What in the world.
As if Saudi Arabia doesn't already have enough giga-scale construction projects on its plate, Riyadh-based newspaper Arab News reports that Crown Prince Mohammed bin Salman has unveiled plans to construct a gigantic downtown development in the country's capital called New Murabba. At over seven square miles in area, it will be about a third the size of Manhattan.
Somehow, that's not even the most fantastical detail of this supposedly soon-to-be "world's largest modern downtown." Behold the crowning jewel of New Murabba: the Mukaab, a gargantuan, hollow cubed skyscraper that reaches nearly a quarter mile long in each direction.
Basically, picture the Empire State Building, except it's a cube that's as wide as it is tall — and that the massive structure also contains an additional tower in the center that itself will rival the height of many skyscrapers.
The Mukaab alone is meant to provide nearly 22 million square feet of floor space, which pretty much blows every building in the world out of the water. Everything from tourist attractions and hotels to residential areas and commercial spaces is planned to be packed inside.
So far — other than its bonkers size and accompanying tower — the interior boasts the typical makings of a vaunted skyscraper project. But its designers also intend the Mukaab to be the "world's first immersive destination" — and trust us, you can't possibly guess what that entails.
By "immersive," the designers mean an entire digital and virtual world augmented by a sea of holographics, claiming to "let you live on Mars," and other destinations.
Visitors can also be immersed in the deep sea, as well as what looks like the floating Hallelujah Mountains out of "Avatar," according to a promotional video. In other words, it sounds like they're intending to make this thing a giant, almost VR planetarium.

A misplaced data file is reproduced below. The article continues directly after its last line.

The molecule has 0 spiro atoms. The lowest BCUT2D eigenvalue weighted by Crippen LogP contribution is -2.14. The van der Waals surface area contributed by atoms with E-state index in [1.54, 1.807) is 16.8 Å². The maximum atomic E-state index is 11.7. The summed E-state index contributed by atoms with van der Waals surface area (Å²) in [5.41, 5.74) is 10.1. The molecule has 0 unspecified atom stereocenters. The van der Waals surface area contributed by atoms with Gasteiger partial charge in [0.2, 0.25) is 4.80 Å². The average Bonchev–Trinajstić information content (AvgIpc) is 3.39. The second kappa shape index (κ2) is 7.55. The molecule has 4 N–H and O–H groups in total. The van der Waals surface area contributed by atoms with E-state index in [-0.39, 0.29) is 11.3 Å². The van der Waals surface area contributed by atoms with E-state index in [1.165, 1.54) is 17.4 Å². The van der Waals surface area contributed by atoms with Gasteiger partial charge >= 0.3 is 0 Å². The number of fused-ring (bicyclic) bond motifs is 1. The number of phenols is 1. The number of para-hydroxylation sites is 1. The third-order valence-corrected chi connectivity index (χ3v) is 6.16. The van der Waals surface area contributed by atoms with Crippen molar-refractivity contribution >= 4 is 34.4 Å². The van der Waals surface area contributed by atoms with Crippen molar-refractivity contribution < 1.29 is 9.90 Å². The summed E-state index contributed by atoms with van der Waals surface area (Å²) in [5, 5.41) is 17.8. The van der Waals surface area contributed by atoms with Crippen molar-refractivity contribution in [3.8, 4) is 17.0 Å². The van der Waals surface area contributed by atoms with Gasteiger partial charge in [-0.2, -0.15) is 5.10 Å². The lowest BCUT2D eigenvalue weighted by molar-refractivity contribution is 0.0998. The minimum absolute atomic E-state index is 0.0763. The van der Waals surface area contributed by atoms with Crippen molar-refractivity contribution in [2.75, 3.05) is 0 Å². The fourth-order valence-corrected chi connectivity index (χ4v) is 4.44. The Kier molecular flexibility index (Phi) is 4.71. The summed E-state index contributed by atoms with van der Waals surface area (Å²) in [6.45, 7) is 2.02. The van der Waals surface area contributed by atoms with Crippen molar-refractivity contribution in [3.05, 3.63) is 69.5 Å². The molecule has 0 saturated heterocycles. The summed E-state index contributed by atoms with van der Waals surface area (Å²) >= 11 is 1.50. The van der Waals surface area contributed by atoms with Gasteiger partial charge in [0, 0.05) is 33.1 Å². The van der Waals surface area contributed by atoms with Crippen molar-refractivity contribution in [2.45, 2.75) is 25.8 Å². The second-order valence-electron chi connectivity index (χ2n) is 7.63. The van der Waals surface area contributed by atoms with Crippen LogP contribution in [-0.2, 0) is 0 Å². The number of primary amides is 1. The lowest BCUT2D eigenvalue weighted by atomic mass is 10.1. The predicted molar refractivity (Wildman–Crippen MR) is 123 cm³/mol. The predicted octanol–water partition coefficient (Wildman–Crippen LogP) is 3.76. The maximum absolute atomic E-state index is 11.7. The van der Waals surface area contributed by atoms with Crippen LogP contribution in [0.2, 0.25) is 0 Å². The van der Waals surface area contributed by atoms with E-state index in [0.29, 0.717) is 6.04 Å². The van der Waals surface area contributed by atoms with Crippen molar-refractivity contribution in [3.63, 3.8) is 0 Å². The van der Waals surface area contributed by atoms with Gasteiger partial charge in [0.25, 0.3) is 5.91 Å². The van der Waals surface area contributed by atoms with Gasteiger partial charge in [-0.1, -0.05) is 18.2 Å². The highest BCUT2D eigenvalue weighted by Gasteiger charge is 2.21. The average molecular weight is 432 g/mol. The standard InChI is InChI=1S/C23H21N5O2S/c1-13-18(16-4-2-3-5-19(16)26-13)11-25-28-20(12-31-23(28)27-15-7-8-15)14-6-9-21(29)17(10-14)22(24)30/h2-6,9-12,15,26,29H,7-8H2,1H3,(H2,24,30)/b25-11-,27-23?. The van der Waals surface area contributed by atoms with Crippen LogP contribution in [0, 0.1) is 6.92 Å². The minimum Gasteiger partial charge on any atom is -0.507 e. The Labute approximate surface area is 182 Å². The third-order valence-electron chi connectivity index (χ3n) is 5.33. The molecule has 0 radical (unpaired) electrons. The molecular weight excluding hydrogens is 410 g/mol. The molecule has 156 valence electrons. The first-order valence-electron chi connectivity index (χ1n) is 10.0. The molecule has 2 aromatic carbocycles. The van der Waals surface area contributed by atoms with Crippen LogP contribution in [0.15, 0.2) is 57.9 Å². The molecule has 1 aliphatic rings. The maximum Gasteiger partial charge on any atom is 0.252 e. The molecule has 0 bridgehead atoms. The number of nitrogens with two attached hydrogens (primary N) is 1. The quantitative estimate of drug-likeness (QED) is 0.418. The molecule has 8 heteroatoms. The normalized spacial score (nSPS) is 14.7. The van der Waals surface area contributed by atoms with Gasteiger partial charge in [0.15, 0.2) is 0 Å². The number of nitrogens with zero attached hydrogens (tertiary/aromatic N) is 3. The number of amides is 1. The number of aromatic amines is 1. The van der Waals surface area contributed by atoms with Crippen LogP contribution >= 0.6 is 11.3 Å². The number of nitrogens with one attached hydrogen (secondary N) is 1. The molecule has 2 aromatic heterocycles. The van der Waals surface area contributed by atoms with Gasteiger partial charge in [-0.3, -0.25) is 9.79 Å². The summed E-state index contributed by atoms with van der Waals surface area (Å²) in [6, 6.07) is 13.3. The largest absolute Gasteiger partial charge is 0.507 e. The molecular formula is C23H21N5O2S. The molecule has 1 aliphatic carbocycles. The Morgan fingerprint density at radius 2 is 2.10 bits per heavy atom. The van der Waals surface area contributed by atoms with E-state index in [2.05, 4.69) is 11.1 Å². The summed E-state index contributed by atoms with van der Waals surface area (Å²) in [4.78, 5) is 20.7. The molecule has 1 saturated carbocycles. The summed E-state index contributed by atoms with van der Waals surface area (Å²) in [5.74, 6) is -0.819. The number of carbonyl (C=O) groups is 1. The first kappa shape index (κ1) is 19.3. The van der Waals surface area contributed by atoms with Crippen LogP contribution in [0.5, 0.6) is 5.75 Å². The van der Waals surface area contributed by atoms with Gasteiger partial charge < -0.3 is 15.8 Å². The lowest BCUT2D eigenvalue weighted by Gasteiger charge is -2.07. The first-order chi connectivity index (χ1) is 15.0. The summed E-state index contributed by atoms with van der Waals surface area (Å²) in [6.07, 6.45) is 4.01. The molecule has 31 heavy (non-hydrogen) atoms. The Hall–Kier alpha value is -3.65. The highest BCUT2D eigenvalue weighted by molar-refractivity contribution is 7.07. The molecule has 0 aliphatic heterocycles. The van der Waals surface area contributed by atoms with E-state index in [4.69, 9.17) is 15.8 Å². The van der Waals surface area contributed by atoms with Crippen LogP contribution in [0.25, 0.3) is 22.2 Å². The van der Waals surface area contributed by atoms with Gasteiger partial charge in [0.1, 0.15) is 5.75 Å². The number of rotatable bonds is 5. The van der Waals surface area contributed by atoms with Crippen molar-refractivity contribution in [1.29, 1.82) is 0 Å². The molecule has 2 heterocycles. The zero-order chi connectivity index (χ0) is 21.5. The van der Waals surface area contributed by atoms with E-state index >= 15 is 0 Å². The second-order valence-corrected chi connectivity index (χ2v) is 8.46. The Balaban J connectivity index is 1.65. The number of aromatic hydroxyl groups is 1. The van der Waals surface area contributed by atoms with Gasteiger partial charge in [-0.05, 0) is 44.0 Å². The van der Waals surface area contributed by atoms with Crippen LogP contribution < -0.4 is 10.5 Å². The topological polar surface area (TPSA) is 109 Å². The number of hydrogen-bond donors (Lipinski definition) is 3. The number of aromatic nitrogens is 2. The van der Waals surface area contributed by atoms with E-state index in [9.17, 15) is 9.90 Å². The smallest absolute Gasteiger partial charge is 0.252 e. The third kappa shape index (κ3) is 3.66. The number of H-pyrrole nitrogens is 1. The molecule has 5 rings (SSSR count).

According to Arab News, New Murabba is meant to be constructed with "sustainability" in mind, but none of the project's preposterously gigantic architecture exactly screams eco-friendly.
It's so absurd that it can only be topped by another monument to the Prince's grandiosity: a literal hundred-mile skyscraper, the construction of which is already underway.
Of course, there are plenty of ludicrous architectural concepts that never have a real shot of actually getting built, but if bin Salman has already broken ground on the hundred-mile skyscraper, what's stopping him from attempting this?
The plan is for construction to complete by 2030, which is a ridiculously short timeline for something of this scale. We shudder to think of the human rights violations that it could lead to.
More on architecture: Satellite Images Show Progress on 100-Mile Long Skyscraper in Saudi Arabia
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